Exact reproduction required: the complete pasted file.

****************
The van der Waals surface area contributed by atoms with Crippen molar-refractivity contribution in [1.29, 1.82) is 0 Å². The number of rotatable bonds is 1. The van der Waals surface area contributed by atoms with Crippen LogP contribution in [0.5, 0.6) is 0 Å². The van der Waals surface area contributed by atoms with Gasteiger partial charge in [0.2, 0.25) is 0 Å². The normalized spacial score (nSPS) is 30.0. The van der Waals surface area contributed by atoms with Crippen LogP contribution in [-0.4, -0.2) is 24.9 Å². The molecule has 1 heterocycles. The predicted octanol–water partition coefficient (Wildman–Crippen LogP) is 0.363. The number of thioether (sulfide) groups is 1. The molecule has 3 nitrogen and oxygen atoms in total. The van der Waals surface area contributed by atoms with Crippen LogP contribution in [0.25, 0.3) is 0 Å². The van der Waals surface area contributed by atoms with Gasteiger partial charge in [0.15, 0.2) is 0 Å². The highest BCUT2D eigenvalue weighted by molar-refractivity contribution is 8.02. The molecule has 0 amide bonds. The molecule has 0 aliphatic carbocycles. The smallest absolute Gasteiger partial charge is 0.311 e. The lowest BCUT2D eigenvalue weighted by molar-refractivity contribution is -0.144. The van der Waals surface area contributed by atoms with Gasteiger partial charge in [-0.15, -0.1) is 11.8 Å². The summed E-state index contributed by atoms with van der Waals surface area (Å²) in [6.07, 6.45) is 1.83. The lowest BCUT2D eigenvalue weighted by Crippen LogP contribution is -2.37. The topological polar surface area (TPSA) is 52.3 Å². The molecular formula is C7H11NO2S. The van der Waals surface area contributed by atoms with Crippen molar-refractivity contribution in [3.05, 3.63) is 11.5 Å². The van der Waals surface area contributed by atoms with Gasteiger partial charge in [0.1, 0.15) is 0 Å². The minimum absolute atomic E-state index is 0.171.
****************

The van der Waals surface area contributed by atoms with Crippen molar-refractivity contribution in [1.29, 1.82) is 0 Å². The number of rotatable bonds is 1. The van der Waals surface area contributed by atoms with Crippen LogP contribution in [0.5, 0.6) is 0 Å². The van der Waals surface area contributed by atoms with Gasteiger partial charge in [0.2, 0.25) is 0 Å². The normalized spacial score (nSPS) is 30.0. The van der Waals surface area contributed by atoms with Crippen LogP contribution in [-0.4, -0.2) is 24.9 Å². The molecule has 1 heterocycles. The predicted octanol–water partition coefficient (Wildman–Crippen LogP) is 0.363. The number of thioether (sulfide) groups is 1. The molecule has 3 nitrogen and oxygen atoms in total. The van der Waals surface area contributed by atoms with Crippen LogP contribution in [0.25, 0.3) is 0 Å². The van der Waals surface area contributed by atoms with Gasteiger partial charge in [0.15, 0.2) is 0 Å². The highest BCUT2D eigenvalue weighted by molar-refractivity contribution is 8.02. The molecule has 0 amide bonds. The molecule has 0 aliphatic carbocycles. The smallest absolute Gasteiger partial charge is 0.311 e. The lowest BCUT2D eigenvalue weighted by molar-refractivity contribution is -0.144. The van der Waals surface area contributed by atoms with Gasteiger partial charge in [-0.15, -0.1) is 11.8 Å². The summed E-state index contributed by atoms with van der Waals surface area (Å²) in [6.07, 6.45) is 1.83. The lowest BCUT2D eigenvalue weighted by Crippen LogP contribution is -2.37. The topological polar surface area (TPSA) is 52.3 Å². The molecular formula is C7H11NO2S. The van der Waals surface area contributed by atoms with Crippen molar-refractivity contribution in [3.05, 3.63) is 11.5 Å². The van der Waals surface area contributed by atoms with Gasteiger partial charge in [0.1, 0.15) is 0 Å². The minimum absolute atomic E-state index is 0.171.